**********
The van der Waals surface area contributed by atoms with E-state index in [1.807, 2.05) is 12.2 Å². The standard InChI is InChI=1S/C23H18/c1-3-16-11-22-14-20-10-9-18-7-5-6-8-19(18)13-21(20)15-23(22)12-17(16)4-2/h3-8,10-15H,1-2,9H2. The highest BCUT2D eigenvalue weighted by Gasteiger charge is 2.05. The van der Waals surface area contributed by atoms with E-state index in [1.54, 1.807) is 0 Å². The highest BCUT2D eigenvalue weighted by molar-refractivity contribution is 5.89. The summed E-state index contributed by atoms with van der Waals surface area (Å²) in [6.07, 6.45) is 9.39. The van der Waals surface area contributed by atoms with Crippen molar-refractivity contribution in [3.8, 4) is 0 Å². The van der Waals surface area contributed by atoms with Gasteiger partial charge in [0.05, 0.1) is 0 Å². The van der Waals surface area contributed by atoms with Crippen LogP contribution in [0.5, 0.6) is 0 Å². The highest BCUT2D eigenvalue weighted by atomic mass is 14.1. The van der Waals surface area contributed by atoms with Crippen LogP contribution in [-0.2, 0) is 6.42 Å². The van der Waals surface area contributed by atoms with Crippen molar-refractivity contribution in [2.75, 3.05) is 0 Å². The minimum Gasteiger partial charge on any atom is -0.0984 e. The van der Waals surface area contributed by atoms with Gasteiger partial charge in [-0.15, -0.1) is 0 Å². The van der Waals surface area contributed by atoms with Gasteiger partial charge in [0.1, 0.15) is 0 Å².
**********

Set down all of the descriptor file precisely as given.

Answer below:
The van der Waals surface area contributed by atoms with E-state index in [1.807, 2.05) is 12.2 Å². The standard InChI is InChI=1S/C23H18/c1-3-16-11-22-14-20-10-9-18-7-5-6-8-19(18)13-21(20)15-23(22)12-17(16)4-2/h3-8,10-15H,1-2,9H2. The highest BCUT2D eigenvalue weighted by Gasteiger charge is 2.05. The van der Waals surface area contributed by atoms with E-state index in [1.54, 1.807) is 0 Å². The highest BCUT2D eigenvalue weighted by molar-refractivity contribution is 5.89. The summed E-state index contributed by atoms with van der Waals surface area (Å²) in [6.07, 6.45) is 9.39. The van der Waals surface area contributed by atoms with Crippen molar-refractivity contribution in [3.8, 4) is 0 Å². The van der Waals surface area contributed by atoms with Gasteiger partial charge in [0.05, 0.1) is 0 Å². The van der Waals surface area contributed by atoms with Crippen LogP contribution in [0.5, 0.6) is 0 Å². The highest BCUT2D eigenvalue weighted by atomic mass is 14.1. The van der Waals surface area contributed by atoms with Crippen LogP contribution in [-0.2, 0) is 6.42 Å². The van der Waals surface area contributed by atoms with Crippen molar-refractivity contribution in [2.75, 3.05) is 0 Å². The minimum Gasteiger partial charge on any atom is -0.0984 e. The van der Waals surface area contributed by atoms with Gasteiger partial charge in [-0.15, -0.1) is 0 Å². The van der Waals surface area contributed by atoms with Gasteiger partial charge in [0.1, 0.15) is 0 Å².